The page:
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The New York String Orchestra with Yefim Bronfman at Carnegie Hall
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The New York String Orchestra with Yefim Bronfman at Carnegie Hall

- Classical and Cultural Connections: Arts and Education


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Carnegie Hall
Presents:

New York String Orchestra
(new-york-string-orchestra-seminar)
Rohana Elias-Reyes,
Director, New School Concerts

Jaime Laredo, Conductor
(Jaime Laredo Web Page)

Yefim Bronfman, Piano
www.yefimbronfman.com

Jinjoo Cho, Violin
Pamela Frank, Violin
Bella Hristova, Violin
Kyoko Takezawa, Violin

At
Carnegie Hall
Isaac Stern Auditorium/Ronald O. Perelman Stage
www.carnegiehall.org

Dr. Roberta E. Zlokower
December 24, 2018


Program:
Felix Mendelssohn (1809-1847) The Hebrides Overture, 1830.

Antonio Vivaldi (1678-1741) Concerto for Four Violins and Orchestra in B Minor, Op. 3, No. 10, “Allegro, “Largo-Larghetto”, “Allegro”, 1711.

Ludwig Van Beethoven (1770-1827) Piano Concerto No. 4 in G Major, Op. 58, “Allegro moderato”, “Andante con motto”, “Rondo:Vivace”, 1806.


On December 19th, sixty-four young, gifted musical artists arrived in New York to meet Conductor, Jaime Laredo, after being chosen from a list of la crème de la crème of high school and college music students. They originate from twenty-four states and seven countries, including the US, and work twelve hours/day for one and one-half weeks in professional orchestral and chamber seminars and coaching in this program of The New School’s Mannes School of Music. Tonight is the first of two seasonal concerts they are performing at Carnegie Hall under Maestro Laredo’s baton. The New York String Orchestra Seminar, founded in 1969 with Alexander Schneider, violinist and conductor, now has 2,300 alumni, including Yo-Yo Ma and Cho-Liang Lin. Alumni have gone on to become leading solo artists, orchestra conductors, music directors, and more. In 1993, Maestro Laredo, a chamber musician, conductor, and soloist, became the Seminar’s Artistic Director and Conductor. Laredo is also Music Director of the Vermont Symphony. Tonight’s Guest Pianist, Yefim Bronfman, has performed with the world’s leading orchestras and in internationally renowned concert halls. He regularly performs on tour, in recital series, and in festivals. The four Guest Violinists, Jinjoo Cho, Pamela Frank, Bella Hristova, and Kyoko Takezawa, all have splendid artistic reputations.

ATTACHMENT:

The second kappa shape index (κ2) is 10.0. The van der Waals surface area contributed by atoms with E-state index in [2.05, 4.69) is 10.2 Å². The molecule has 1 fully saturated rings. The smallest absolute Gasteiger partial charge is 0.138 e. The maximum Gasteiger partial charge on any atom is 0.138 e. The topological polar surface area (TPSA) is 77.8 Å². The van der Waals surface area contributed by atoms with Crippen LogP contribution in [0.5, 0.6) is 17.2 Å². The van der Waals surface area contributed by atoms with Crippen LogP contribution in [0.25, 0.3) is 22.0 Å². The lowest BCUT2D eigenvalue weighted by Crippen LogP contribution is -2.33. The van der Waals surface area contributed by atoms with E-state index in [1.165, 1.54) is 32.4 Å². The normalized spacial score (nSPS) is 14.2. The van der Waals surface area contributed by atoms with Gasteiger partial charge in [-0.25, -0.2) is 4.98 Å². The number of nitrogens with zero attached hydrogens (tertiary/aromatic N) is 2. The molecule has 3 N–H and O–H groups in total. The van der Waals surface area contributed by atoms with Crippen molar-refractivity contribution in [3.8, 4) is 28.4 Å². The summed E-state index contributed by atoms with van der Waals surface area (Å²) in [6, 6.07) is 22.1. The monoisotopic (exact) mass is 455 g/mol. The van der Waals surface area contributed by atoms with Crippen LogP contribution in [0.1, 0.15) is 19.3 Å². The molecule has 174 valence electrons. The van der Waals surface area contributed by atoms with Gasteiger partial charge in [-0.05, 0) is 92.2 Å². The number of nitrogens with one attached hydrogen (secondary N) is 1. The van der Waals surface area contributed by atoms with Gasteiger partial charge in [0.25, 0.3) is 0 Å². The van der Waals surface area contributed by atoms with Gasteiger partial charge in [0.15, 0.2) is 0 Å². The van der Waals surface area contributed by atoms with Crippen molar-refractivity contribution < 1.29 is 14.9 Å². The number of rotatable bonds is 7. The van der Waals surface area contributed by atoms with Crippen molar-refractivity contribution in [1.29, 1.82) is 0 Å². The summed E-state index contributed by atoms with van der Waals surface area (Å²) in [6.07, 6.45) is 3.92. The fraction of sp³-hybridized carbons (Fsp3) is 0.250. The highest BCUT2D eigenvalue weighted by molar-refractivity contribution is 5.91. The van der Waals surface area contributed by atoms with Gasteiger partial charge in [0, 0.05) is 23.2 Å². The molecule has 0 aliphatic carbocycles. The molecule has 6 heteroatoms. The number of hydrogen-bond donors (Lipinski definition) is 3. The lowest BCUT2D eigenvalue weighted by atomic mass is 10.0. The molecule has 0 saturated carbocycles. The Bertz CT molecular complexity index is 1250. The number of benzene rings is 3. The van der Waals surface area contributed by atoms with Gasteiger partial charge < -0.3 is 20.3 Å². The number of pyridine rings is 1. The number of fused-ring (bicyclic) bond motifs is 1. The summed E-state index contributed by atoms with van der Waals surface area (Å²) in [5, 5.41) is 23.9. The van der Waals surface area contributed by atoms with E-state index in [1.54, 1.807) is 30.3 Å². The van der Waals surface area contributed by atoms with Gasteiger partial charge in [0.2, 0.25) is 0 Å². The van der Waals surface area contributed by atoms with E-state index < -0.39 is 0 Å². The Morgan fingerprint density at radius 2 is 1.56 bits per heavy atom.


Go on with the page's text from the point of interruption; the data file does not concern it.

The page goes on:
Mendelssohn’s The Hebrides Overture introduced tonight’s program. The performance was vibrantly melodic, with calm, poised students, all reverently focused on the Maestro. A bucolic theme unfolded, as Carnegie Hall Program Notes indicate that a 20 year-old Mendelssohn “was inspired by the wild, Hebrides islands” in Scotland’s coastal waters. The theme was wistful and elegant, with youthful optimism. In its scoring, bassoons, flutes, oboes, strings, horns, trumpets, strings, and clarinets are listed. Vivaldi’s Concerto for Four Violins and Orchestra in B Minor, with three movements, “Allegro, “Largo-Larghetto”, and “Allegro”, brought out Ms. Cho, Ms. Frank, Ms. Hristova, and Ms. Takezawa. This vivid and vibrant Concerto includes generous solos for each of these masterful violinists, as well as blended musical eloquence. Danceable, undulating themes synthesize into exotic inflections and phrases. The “Allegro” finale is imbued with rhythmic and harmonic intensity.

Yefim Bronfman joined the stage for Beethoven’s Piano Concerto No. 4 in G Major. with three movements, “Allegro moderato”, “Andante con motto”, and “Rondo:Vivace”. The obvious chemistry and mutual respect between Mr. Bronfman and Maestro Laredo were apparent. Mr. Bronfman kept close eye contact with the Maestro throughout the evening, as did the 64 student musicians, filled with wonder and pride. Most remarkable was a piano-cello passage, with Mr. Bronfman accompanied by the principal cellist. As the Program Notes also mention that the Seminar stresses a chamber music approach and personal expression, I could see that the students were at ease and exuding emotionality in the moment. Mr. Bronfman introduced the “Allegro moderato”, and the Orchestra echoed a variation in another key. It was almost as if the students were taking cues from the pianist, as well as conductor. The central “Andante con motto” was introspective, brooding, and resonant, while the “Rondo-Vivace” imploded with rapturous, warm-hearted refrains, some even operatic in force. The students performed with seamless, sparkling talent. Kudos to the New York String Orchestra and Jaime Laredo, kudos to Ms. Cho, Ms. Frank, Ms. Hristova, and Ms. Takezawa, and kudos to Yefim Bronfman.

For more information, contact Dr. Roberta E. Zlokower at zlokower@bestweb.net